We still need to  hear from Madonsela to explain in her usual public briefing fashion the change of heart and clear conflict in the two reports. What stands is her final report exonerated the DA from what her interim report concluded.

This ambivalence is perhaps becoming the defining trait of our Public Protector.

Ambivalence perhaps not easily corroborated yet more than a whiff when we read of member of Parliament Bantu Holomisa  complaining that Madonsela proves choosey and lethargic to engage and act by investigating those close to her. Holomisa argues that such prove is the Pansy Tlakula current IEC chairperson case. While Holomisa as a politician could be accused of many things for his claim against the  public protector, Madonsela  has no right to argue now in semblance of arrogance ” I am not compelled to accept Holomisa’s request to investigate but decided to accept it after assessing”.

The right to decide when a request is lodged is duly enshrined and is not the subject of contention.  What is disconcerting is the lack of energy bemoaned by a Holomisa.

A further danger lurks when the deciding is perceived to be informed by more of a  preference. Suggesting there could be variables in such deciding that may prove ever- changing.  It certainly raises more questions as to the criteria for qualification for acceptance of  cases  “worthy “of her public resources. If the latter is true it would render the office of the public protector open for potential substantial manipulation and abuse.

The  Madonsela we hear now sounds like someone who has political power , is it possible that the most famous chapter 9 institution in democratic South  Africa  has an incumbent who became a victim of the rhetoric of SA politics. The victim of the black – white psyche, a victim of the elite and worker class paradigms and possibly a victim of presidential campaigns.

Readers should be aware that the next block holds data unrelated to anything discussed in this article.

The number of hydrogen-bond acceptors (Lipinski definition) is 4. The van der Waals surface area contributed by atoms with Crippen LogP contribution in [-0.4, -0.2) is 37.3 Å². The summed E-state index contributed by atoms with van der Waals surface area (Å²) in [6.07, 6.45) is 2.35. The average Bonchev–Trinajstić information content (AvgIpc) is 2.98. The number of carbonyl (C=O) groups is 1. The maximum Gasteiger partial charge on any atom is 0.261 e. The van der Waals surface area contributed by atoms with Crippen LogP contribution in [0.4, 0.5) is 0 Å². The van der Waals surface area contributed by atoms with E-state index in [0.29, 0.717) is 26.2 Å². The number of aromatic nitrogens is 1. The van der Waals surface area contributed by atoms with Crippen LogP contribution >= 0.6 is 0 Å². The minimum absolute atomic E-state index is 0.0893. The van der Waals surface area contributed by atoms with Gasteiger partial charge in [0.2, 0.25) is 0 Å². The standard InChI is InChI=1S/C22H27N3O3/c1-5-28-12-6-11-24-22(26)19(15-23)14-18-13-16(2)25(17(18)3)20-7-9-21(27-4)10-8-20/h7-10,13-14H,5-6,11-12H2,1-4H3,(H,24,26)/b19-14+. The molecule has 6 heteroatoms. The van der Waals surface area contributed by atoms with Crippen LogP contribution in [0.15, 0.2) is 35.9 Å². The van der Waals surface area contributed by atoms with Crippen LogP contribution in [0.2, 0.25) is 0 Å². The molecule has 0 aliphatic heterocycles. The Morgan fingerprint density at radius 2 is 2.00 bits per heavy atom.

Whilst Madonsela is celebrated as the joint newsmaker for 2011, it is clear her star is falling and she will more and more become the subject of suspicion, her office may become more and more the object of question as she is viewed by those who make up the public.

If she is today a waning star it could be due to a combination  of factors amongst others her personal appetite for the media, her vulnerability in singularity to prove her independence from government manipulation, yet her subliminal acceptance of a “spokesperson” position  for the opposition (perhaps not  consciously).

 If Madonsela is today questioned from all corners it is because she proved ambivalent when it mattered. This ambivalence immanent in her report on the DA tender scandal. Her energy to pursue some as oppose to her lethargy to pursue others creates a conundrum of definition of what is defined in Thuli’s mind as the public.

If Thuli is today questioned and no longer celebrated it could be that she got caught in the hustle and bustle of politics in which some seek to use her to get even with others to run South Africa either as party or as presidential hopeful.

Yet notwithstanding the above South Africa needs a public protector who is free from influence not only from an assumed government manipulation but equally from a vicious and self-serving opposition.

It needs a Public protector who must maintain a critical distance of reflection between itself and those who claim a fourth estate right in the superlative.

It  needs a protector who will investigate less of preference but imbued by a conviction wrong is wrong and never will be right regardless who is implicated.

It needs a public protector who understands the political intricacies of this Society, its villain and victim mindset, its hidden agendas it’s fears and monopolized controls.

South Africa as a public needs nothing less. Maybe Baqwa and Mushwana understood this less or maybe they knew the media can make or break you, hence steer clear from influence and desists its offerings for its demands in the end are high, for they do represent a public just not always the one the office  of the public protector in constitutional dictate defines.

Clyde N. Ramalaine

Social commentator